Monday Market Review December 9, 2019
Economic data for the week included a sharply better than expected employment report for November, as well as stronger consumer sentiment, yet weaker readings for both ISM manufacturing and services data, although the latter survey remained in expansion.
U.S. and foreign equity markets both gained, as trade optimism and economic results outweighed early pessimism. Likewise, interest rates rose, which punished government bonds but rewarded credit. Commodities gained as OPEC production cuts buoyed crude oil prices sharply last week.
Equities were mixed to slightly positive last week, as due to conflicting sentiment. Early in the week, U.S. stocks weakened due to Presidential comments that a trade deal might not be struck until next year or even after the election, which disappointed those wanting a deal before year-end. Mid-week, however, hopes had turned more optimistic, with talks described as going ‘very well’, and a positive jobs report on Friday certainly turned sentiment around. From a sector standpoint, energy and consumer staples led, with gains of a percent or more, while industrials and consumer discretionary stocks suffered with losses of a similar magnitude, with weakness in several transportation names.
There were also rumblings about tariffs being placed steel and aluminum from Brazil and Argentina, due to extreme currency devaluations in those nations, as well as continued complaints about aircraft part subsidies in Europe. Additionally, tariffs were implemented on just over $2 bil. on specialty French products, such as wine, cheese and handbags, in response to digital taxes the French have implemented that negatively impact the U.S. tech sector.
Results from Black Friday, Cyber Monday, and the start of the Holiday retail shopping season are always under close scrutiny, but especially this year, with questions over economic growth sustainability. According to data from Adobe, online sales are up 20% over last year—to over $7 bil. on Black Friday and $9 on Cyber Monday alone. Despite continual calls for the death of physical shopping, hopes for brick-and-mortar retail sales are also somewhat high, although this channel is seemingly continuing to lose ground to online/smartphone purchases.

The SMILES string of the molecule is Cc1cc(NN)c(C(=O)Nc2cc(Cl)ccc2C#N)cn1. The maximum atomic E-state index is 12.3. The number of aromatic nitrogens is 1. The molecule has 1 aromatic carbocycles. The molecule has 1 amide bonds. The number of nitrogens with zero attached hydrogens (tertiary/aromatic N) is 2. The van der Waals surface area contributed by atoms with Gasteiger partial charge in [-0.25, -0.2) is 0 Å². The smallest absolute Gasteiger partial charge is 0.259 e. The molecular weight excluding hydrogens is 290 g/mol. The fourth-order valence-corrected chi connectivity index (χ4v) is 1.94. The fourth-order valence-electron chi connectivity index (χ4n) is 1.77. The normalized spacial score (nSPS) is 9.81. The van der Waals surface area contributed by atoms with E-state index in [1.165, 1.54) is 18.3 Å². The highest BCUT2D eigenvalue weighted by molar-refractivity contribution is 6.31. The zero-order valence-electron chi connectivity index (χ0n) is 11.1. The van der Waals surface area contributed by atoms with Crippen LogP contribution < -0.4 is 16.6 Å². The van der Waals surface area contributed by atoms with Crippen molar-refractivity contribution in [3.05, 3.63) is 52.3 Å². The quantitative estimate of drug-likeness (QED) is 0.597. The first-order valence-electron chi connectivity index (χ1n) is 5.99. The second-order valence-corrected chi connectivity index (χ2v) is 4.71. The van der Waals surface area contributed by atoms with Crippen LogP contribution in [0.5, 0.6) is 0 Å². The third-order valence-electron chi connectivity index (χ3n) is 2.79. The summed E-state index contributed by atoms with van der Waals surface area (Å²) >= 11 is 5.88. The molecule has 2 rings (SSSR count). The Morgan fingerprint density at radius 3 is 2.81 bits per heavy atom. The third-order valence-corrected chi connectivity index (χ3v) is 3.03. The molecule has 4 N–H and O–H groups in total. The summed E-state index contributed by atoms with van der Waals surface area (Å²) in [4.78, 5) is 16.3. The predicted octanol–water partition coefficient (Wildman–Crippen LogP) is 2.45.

Foreign stocks were held back by continued pessimism in economic conditions, as well as lack of progress in trade talks—coupled with the new trade spat between the U.S. and France. However, a weaker dollar helped improve these losses on net for domestic investors. Emerging markets fared well on the week, with economic woes showing some bottoming in key developed markets, stronger commodity prices and an improved trade picture between the U.S. and China, despite new frictions in certain sectors on a one-off basis, such as the U.S. and Brazilian steel producers.
U.S. bond prices declined as the yield curve ‘twisted’, with short rates falling and long rates rising, resulting in a more positive slope. More positive sentiment for risk assets has helped to push rates higher, along with continued implied promises from the Fed that rate cuts are done for the time being—effectively putting a floor on yields to some degree. Credit performed slightly better, with high yield and bank loans earning positive returns, as would be expected when risk is rewarded. Foreign developed market bonds performed similarly to domestic debt in local terms, but were helped by a half-percent decline in the dollar. Emerging markets fared even better, benefitting from risk-taking and improvement in sentiment about U.S.-China trade talks wrapping up.
Real estate declined slightly, with higher rates impacting the group negatively in the U.S., while the weaker dollar helped European REITs gain a percent for the week.
Commodities gained strongly last week, based on results from the energy sector, which more than offset declines in agriculture and precious metals. The price of crude oil rose by a dramatic 7% last week to $59/barrel, based upon news of OPEC cutting production by another 500,000 barrels/day in January (in addition to 1.2 mil/day of cuts from late 2018) in order to sustain oil prices. However, as usual, despite the rhetoric, debate continues about how much production will really be cut. Announcing production cuts accomplishes immediate goals for OPEC—pushing oil prices higher. However, as those prices rise, the incentive for ‘cheating’ (i.e. nations producing more than promised in order to take advantage of higher prices) increases.
(-) The ISM manufacturing index for November fell by -0.2 to 48.1, compared to expectations calling for an increase to 49.2. Under the hood, production and prices paid each rose by several points and remained contractionary, but new orders, employment, and inventories dipped a bit lower, further into contraction. Supplier deliveries, however, rose a few points, back into expansion territory (over 50). This was a disappointment for those hoping manufacturing would re-emerge out of its slow patch, but being a sentiment survey, it’s likely that the U.S.-China trade issue is continuing to weigh on production and spending decisions.